Papua New Guineans go to the polls today amid heavy security in the Highlands aimed at preventing the intimidation and vote rigging that marred the 2002 election.
A threat of disruption in the Southern Highlands was defused yesterday after a group of angry candidates withdrew their call to have the poll deferred.
They accused the Electoral Commission of rigging the electoral process after receiving the final rolls for the province only this week, and finding that thousands of their supporters' names had been dropped from the register.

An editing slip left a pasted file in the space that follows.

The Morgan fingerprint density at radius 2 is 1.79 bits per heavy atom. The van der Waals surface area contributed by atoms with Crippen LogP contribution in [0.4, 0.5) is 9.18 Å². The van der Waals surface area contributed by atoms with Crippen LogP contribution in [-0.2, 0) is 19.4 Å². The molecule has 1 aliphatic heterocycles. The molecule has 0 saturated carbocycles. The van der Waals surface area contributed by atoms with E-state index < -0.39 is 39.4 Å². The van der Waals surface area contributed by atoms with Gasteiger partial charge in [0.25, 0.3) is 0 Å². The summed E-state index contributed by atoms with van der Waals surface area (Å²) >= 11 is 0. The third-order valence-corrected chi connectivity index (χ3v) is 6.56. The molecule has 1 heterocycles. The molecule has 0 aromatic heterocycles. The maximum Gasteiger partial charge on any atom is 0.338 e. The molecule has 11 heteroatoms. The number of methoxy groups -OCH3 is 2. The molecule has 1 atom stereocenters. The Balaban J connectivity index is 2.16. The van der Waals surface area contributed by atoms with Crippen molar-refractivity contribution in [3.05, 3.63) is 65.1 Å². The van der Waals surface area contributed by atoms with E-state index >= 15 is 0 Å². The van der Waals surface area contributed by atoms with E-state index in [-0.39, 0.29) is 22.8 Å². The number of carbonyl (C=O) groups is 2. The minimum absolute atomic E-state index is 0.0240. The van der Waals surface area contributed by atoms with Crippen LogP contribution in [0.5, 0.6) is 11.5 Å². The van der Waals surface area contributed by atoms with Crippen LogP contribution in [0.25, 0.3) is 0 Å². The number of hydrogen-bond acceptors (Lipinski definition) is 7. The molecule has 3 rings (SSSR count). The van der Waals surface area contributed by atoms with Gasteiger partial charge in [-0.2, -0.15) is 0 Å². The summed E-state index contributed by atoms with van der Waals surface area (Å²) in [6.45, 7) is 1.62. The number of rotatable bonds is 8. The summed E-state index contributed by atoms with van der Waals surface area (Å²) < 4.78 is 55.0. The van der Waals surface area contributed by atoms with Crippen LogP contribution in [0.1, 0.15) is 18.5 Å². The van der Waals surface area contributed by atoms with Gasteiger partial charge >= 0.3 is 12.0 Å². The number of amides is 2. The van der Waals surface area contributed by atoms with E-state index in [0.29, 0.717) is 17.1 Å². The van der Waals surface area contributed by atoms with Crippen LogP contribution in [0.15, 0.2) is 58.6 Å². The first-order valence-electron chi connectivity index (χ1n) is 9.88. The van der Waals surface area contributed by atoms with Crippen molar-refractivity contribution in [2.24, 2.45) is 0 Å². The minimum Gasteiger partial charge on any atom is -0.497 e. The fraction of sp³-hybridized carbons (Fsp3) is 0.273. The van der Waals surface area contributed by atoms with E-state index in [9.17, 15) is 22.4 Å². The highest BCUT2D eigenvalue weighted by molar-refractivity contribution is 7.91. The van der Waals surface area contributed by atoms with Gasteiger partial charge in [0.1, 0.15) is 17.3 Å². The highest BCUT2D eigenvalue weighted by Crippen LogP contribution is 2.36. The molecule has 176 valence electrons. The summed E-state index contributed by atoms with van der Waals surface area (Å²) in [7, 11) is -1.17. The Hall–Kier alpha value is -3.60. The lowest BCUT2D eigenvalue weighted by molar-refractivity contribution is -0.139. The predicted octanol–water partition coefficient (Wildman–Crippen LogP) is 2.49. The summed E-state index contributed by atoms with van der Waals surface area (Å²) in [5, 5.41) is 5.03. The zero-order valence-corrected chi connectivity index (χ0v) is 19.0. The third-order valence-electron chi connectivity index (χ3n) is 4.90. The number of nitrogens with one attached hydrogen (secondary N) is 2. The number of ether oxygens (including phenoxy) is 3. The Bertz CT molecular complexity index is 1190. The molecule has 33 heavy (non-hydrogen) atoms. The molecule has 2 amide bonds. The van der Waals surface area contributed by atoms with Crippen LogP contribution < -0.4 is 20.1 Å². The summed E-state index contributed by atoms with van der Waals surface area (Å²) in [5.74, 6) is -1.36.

The province is the first in the Highlands to vote today at the start of an 11-day voting period across PNG to elect 109 MPs.
The Acting Provincial Police Commander Theodore Muriki said yesterday he was confident that the 2,000 security personnel in the Southern Highlands would ensure no serious trouble occurred during polling and counting.
The Highlands provinces are renowned for their high number of illegal firearms, but Mr Muriki said there had been no reports of guns being shown during the election campaign.
In 2002, polls in six of the Southern Highlands nine electorates were declared invalid because of violence, gunpoint intimidation and vote rigging.